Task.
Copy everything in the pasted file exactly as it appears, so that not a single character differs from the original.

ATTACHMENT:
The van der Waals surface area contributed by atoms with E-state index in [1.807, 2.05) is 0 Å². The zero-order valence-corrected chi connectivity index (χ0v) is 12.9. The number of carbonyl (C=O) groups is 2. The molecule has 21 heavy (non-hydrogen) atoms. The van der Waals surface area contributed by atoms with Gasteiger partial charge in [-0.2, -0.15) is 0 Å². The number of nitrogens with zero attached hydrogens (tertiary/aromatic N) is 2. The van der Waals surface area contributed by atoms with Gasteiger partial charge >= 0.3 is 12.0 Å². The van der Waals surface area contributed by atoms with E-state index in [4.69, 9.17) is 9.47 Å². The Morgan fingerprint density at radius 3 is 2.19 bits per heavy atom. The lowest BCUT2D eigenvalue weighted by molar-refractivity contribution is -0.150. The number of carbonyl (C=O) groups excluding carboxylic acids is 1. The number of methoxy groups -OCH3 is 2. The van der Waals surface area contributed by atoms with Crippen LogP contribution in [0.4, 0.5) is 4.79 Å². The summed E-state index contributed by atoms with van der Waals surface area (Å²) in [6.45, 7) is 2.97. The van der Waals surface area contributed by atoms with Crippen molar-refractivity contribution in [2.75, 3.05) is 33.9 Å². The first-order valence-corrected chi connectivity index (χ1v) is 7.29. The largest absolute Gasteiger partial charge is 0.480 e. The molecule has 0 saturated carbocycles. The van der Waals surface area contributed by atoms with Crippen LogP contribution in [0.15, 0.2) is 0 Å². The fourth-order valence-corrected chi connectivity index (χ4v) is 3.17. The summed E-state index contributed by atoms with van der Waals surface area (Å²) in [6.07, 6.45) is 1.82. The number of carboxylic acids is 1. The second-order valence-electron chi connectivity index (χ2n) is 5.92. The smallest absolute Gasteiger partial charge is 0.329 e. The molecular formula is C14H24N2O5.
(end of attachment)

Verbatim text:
The van der Waals surface area contributed by atoms with E-state index in [1.807, 2.05) is 0 Å². The zero-order valence-corrected chi connectivity index (χ0v) is 12.9. The number of carbonyl (C=O) groups is 2. The molecule has 21 heavy (non-hydrogen) atoms. The van der Waals surface area contributed by atoms with Gasteiger partial charge in [-0.2, -0.15) is 0 Å². The number of nitrogens with zero attached hydrogens (tertiary/aromatic N) is 2. The van der Waals surface area contributed by atoms with Gasteiger partial charge >= 0.3 is 12.0 Å². The van der Waals surface area contributed by atoms with E-state index in [4.69, 9.17) is 9.47 Å². The Morgan fingerprint density at radius 3 is 2.19 bits per heavy atom. The lowest BCUT2D eigenvalue weighted by molar-refractivity contribution is -0.150. The number of carbonyl (C=O) groups excluding carboxylic acids is 1. The number of methoxy groups -OCH3 is 2. The van der Waals surface area contributed by atoms with Crippen LogP contribution in [0.4, 0.5) is 4.79 Å². The summed E-state index contributed by atoms with van der Waals surface area (Å²) in [6.45, 7) is 2.97. The van der Waals surface area contributed by atoms with Crippen molar-refractivity contribution in [2.75, 3.05) is 33.9 Å². The first-order valence-corrected chi connectivity index (χ1v) is 7.29. The largest absolute Gasteiger partial charge is 0.480 e. The molecule has 0 saturated carbocycles. The van der Waals surface area contributed by atoms with Crippen LogP contribution in [0.15, 0.2) is 0 Å². The fourth-order valence-corrected chi connectivity index (χ4v) is 3.17. The summed E-state index contributed by atoms with van der Waals surface area (Å²) in [6.07, 6.45) is 1.82. The number of carboxylic acids is 1. The second-order valence-electron chi connectivity index (χ2n) is 5.92. The smallest absolute Gasteiger partial charge is 0.329 e. The molecular formula is C14H24N2O5.